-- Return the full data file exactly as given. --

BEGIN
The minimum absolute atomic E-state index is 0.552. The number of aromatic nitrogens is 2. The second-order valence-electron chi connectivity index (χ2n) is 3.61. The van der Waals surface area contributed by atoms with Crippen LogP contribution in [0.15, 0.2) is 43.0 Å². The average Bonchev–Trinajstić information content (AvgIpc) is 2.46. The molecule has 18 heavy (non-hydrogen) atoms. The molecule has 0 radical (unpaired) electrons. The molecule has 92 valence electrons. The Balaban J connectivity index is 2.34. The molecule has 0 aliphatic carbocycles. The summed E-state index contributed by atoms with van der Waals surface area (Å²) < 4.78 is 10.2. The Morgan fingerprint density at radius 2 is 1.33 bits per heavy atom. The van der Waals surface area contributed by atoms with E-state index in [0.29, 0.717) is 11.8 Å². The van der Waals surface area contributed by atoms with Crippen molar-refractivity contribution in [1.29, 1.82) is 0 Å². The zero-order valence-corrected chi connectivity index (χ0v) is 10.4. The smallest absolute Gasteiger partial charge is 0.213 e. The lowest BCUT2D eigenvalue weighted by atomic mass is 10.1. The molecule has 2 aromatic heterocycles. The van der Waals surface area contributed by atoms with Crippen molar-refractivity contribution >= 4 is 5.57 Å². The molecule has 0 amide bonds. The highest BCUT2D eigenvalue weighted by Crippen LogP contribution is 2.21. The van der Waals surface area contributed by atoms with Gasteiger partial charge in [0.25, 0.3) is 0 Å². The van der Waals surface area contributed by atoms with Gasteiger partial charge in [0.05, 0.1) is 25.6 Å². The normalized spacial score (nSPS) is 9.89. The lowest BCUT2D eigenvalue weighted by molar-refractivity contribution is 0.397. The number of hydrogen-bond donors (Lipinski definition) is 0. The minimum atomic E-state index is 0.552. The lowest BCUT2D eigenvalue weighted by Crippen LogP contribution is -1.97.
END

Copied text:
The minimum absolute atomic E-state index is 0.552. The number of aromatic nitrogens is 2. The second-order valence-electron chi connectivity index (χ2n) is 3.61. The van der Waals surface area contributed by atoms with Crippen LogP contribution in [0.15, 0.2) is 43.0 Å². The average Bonchev–Trinajstić information content (AvgIpc) is 2.46. The molecule has 18 heavy (non-hydrogen) atoms. The molecule has 0 radical (unpaired) electrons. The molecule has 92 valence electrons. The Balaban J connectivity index is 2.34. The molecule has 0 aliphatic carbocycles. The summed E-state index contributed by atoms with van der Waals surface area (Å²) < 4.78 is 10.2. The Morgan fingerprint density at radius 2 is 1.33 bits per heavy atom. The van der Waals surface area contributed by atoms with E-state index in [0.29, 0.717) is 11.8 Å². The van der Waals surface area contributed by atoms with Crippen molar-refractivity contribution in [1.29, 1.82) is 0 Å². The zero-order valence-corrected chi connectivity index (χ0v) is 10.4. The smallest absolute Gasteiger partial charge is 0.213 e. The lowest BCUT2D eigenvalue weighted by atomic mass is 10.1. The molecule has 2 aromatic heterocycles. The van der Waals surface area contributed by atoms with Crippen molar-refractivity contribution >= 4 is 5.57 Å². The molecule has 0 amide bonds. The highest BCUT2D eigenvalue weighted by Crippen LogP contribution is 2.21. The van der Waals surface area contributed by atoms with Gasteiger partial charge in [0.25, 0.3) is 0 Å². The van der Waals surface area contributed by atoms with Gasteiger partial charge in [0.05, 0.1) is 25.6 Å². The normalized spacial score (nSPS) is 9.89. The lowest BCUT2D eigenvalue weighted by molar-refractivity contribution is 0.397. The number of hydrogen-bond donors (Lipinski definition) is 0. The minimum atomic E-state index is 0.552. The lowest BCUT2D eigenvalue weighted by Crippen LogP contribution is -1.97.